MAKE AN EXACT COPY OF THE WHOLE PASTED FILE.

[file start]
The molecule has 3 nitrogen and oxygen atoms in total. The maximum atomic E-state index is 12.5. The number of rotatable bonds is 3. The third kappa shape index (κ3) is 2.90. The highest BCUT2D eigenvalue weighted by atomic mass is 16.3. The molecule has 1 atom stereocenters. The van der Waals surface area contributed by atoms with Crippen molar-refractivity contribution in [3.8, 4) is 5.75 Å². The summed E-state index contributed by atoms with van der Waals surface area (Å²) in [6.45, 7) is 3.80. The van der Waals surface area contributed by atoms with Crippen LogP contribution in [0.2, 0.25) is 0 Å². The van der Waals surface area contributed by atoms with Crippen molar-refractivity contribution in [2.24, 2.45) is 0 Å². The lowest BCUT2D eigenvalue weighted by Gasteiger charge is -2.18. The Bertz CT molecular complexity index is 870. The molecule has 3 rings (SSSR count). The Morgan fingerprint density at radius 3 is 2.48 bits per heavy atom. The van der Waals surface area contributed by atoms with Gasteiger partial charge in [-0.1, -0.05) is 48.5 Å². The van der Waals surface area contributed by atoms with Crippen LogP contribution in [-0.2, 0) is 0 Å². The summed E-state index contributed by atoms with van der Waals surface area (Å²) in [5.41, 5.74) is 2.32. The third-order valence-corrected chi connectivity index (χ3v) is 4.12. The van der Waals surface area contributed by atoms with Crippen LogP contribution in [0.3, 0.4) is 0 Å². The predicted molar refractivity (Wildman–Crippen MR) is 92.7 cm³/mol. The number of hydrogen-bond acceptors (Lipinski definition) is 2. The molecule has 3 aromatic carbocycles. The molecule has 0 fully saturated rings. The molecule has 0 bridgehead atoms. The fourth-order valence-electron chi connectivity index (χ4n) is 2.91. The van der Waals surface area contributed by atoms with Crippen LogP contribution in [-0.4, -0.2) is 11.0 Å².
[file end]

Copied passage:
The molecule has 3 nitrogen and oxygen atoms in total. The maximum atomic E-state index is 12.5. The number of rotatable bonds is 3. The third kappa shape index (κ3) is 2.90. The highest BCUT2D eigenvalue weighted by atomic mass is 16.3. The molecule has 1 atom stereocenters. The van der Waals surface area contributed by atoms with Crippen molar-refractivity contribution in [3.8, 4) is 5.75 Å². The summed E-state index contributed by atoms with van der Waals surface area (Å²) in [6.45, 7) is 3.80. The van der Waals surface area contributed by atoms with Crippen LogP contribution in [0.2, 0.25) is 0 Å². The van der Waals surface area contributed by atoms with Crippen molar-refractivity contribution in [2.24, 2.45) is 0 Å². The lowest BCUT2D eigenvalue weighted by Gasteiger charge is -2.18. The Bertz CT molecular complexity index is 870. The molecule has 3 rings (SSSR count). The Morgan fingerprint density at radius 3 is 2.48 bits per heavy atom. The van der Waals surface area contributed by atoms with Gasteiger partial charge in [-0.1, -0.05) is 48.5 Å². The van der Waals surface area contributed by atoms with Crippen LogP contribution in [-0.2, 0) is 0 Å². The summed E-state index contributed by atoms with van der Waals surface area (Å²) in [5.41, 5.74) is 2.32. The third-order valence-corrected chi connectivity index (χ3v) is 4.12. The van der Waals surface area contributed by atoms with Crippen LogP contribution in [0.3, 0.4) is 0 Å². The predicted molar refractivity (Wildman–Crippen MR) is 92.7 cm³/mol. The number of hydrogen-bond acceptors (Lipinski definition) is 2. The molecule has 3 aromatic carbocycles. The molecule has 0 fully saturated rings. The molecule has 0 bridgehead atoms. The fourth-order valence-electron chi connectivity index (χ4n) is 2.91. The van der Waals surface area contributed by atoms with Crippen LogP contribution in [-0.4, -0.2) is 11.0 Å².